Carrico J, Talbird SE, La EM, Poston S, Poirrier JE, DeMartino JK, Hogea C. Cost-benefit analysis of vaccination against four preventable diseases in older adults: impact of an aging population. Vaccine. 2021 Jul 30. doi: 10.1016/j.vaccine.2021.07.029.

OBJECTIVE: This exploratory study estimates the economic value of the current vaccination program and increased coverage against four preventable diseases in older adults in the United States (US).

METHODS: A population-based, age-structured economic model was used to conduct a cost-benefit analysis of vaccination against influenza, pertussis, herpes zoster, and pneumococcal disease among US adults aged 50 years and older, accounting for aging of the population. The model used separate decision trees for each disease to project the discounted number of vaccinated individuals, number of disease cases, and direct medical and indirect costs (2018 US$) over a 30-year period. Benefit-cost ratios (BCRs) and net present values were calculated for two primary analyses comparing current vaccination coverage versus no vaccination and comparing increased coverage versus current coverage. Key parameter values were varied in deterministic sensitivity analyses.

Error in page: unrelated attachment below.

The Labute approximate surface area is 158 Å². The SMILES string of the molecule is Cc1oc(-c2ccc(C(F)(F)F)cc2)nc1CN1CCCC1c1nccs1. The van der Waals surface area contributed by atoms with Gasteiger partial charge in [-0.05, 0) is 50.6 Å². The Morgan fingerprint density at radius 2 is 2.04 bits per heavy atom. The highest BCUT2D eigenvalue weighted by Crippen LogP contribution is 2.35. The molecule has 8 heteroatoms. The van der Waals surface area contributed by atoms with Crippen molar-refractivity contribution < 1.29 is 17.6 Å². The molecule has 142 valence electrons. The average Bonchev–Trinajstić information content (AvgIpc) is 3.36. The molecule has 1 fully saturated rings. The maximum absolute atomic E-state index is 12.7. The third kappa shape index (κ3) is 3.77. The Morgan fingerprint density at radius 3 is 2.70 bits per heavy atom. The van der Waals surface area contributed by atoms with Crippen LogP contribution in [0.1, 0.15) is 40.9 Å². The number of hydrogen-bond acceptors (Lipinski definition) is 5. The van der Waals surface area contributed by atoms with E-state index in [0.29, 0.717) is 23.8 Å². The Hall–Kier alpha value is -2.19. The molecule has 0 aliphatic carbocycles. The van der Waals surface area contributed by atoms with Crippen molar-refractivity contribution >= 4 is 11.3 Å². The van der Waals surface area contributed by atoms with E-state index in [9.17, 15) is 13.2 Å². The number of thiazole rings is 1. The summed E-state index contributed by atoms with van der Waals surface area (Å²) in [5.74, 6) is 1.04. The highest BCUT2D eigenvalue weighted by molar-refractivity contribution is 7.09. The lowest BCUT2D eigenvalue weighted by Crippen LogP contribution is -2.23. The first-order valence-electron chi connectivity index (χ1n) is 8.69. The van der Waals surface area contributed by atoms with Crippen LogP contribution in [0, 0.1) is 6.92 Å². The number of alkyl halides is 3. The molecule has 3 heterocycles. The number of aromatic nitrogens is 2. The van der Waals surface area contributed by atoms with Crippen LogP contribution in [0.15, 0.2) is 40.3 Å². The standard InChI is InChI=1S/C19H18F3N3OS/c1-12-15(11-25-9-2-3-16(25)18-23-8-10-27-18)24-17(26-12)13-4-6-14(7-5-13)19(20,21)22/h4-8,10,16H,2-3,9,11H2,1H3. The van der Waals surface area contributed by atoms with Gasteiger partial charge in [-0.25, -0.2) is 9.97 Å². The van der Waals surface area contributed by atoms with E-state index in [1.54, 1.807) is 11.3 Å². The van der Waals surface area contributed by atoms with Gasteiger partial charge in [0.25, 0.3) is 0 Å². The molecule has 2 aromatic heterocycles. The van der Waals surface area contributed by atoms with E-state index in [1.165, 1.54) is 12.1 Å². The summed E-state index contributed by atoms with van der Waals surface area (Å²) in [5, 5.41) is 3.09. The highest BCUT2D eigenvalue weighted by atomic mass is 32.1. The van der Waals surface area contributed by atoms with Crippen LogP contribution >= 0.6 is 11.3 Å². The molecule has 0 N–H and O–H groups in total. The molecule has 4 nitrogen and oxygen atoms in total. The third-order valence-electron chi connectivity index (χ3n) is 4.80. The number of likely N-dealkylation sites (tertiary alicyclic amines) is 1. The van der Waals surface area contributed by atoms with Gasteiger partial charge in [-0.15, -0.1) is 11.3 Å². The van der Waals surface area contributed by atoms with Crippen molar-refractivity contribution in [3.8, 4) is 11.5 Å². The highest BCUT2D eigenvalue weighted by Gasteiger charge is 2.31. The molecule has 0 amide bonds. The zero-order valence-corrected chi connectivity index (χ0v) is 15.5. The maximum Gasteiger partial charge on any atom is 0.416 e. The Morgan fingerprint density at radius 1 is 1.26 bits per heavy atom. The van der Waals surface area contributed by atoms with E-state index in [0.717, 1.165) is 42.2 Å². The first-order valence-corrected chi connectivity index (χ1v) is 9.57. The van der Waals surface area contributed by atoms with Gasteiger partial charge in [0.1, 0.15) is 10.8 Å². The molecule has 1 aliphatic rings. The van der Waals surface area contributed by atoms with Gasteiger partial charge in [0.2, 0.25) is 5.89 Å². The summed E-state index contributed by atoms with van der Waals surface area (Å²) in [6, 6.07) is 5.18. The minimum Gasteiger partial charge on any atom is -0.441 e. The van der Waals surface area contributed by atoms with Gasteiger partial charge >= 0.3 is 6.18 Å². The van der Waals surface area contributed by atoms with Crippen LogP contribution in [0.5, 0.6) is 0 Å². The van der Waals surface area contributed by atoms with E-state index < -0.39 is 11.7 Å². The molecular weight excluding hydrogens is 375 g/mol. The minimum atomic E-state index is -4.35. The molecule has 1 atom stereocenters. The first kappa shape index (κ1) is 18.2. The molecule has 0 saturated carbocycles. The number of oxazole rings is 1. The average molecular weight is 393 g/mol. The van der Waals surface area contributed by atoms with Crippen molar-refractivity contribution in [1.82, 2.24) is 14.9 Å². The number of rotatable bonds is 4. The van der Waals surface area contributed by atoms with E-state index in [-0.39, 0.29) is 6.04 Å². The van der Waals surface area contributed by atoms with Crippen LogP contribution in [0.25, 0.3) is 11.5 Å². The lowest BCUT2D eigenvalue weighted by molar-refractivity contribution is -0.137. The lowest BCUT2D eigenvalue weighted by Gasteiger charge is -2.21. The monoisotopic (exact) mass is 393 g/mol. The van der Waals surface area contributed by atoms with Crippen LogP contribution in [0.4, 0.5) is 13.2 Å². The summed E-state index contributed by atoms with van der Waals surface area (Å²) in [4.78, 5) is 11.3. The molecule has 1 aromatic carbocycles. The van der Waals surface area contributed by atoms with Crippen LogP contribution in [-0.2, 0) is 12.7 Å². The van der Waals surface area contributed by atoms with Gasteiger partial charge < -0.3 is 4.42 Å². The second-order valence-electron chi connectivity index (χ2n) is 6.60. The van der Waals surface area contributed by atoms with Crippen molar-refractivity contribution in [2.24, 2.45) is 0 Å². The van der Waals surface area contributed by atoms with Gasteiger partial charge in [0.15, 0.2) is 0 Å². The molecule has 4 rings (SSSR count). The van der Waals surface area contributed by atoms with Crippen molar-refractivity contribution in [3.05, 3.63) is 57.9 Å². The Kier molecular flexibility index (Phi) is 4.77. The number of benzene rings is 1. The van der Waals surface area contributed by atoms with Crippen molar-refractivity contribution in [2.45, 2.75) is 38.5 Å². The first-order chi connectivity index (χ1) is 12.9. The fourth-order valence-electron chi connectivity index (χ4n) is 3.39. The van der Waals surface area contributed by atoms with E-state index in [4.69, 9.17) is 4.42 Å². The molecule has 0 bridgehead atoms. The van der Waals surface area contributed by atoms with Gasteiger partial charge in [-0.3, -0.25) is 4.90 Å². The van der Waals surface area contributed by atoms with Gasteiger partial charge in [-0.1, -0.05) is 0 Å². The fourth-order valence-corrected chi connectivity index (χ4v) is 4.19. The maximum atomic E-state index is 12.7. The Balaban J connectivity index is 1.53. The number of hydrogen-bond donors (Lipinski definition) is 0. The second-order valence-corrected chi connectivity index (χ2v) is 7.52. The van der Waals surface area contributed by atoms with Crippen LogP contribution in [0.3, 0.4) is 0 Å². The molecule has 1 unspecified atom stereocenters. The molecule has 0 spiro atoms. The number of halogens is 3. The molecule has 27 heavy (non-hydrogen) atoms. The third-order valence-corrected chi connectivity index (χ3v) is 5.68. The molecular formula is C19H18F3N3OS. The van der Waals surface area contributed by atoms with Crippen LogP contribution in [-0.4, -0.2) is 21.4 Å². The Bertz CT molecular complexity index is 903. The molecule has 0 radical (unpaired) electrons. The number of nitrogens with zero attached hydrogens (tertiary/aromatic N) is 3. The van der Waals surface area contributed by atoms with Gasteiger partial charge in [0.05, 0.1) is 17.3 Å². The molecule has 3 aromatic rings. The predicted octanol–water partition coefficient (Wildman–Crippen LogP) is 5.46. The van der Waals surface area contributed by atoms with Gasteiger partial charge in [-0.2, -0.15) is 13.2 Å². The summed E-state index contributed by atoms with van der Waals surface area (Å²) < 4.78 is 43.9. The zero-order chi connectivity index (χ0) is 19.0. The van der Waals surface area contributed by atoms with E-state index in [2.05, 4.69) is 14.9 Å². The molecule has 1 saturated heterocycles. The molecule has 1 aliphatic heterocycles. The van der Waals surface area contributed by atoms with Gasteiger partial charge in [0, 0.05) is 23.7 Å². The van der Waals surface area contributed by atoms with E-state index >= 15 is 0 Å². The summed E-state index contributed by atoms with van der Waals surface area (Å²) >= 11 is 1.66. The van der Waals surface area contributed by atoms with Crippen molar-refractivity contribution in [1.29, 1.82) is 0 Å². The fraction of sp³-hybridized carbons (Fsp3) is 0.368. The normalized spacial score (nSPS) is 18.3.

RESULTS: Current adult vaccination coverage (vs. no vaccination) is estimated to result in nearly 65 million averted disease cases, $185 billion averted costs of cases, and $136 billion in incremental vaccination costs over a 30-year period from a societal perspective (BCR = 1.4). Increased vaccination coverage (vs. current coverage) is associated with over 33 million additional averted disease cases, $96 billion additional averted costs of cases, and nearly $83 billion in incremental vaccination costs, resulting in a societal BCR of 1.2 over 30 years. Deterministic sensitivity analyses demonstrated that results were most sensitive to disease incidence, vaccine efficacy, and productivity costs for time required for vaccination.

CONCLUSIONS: Study results highlight the economic value of vaccination programs for older adults in the US and indicate that efforts to further increase vaccination coverage may be warranted and economically justifiable.

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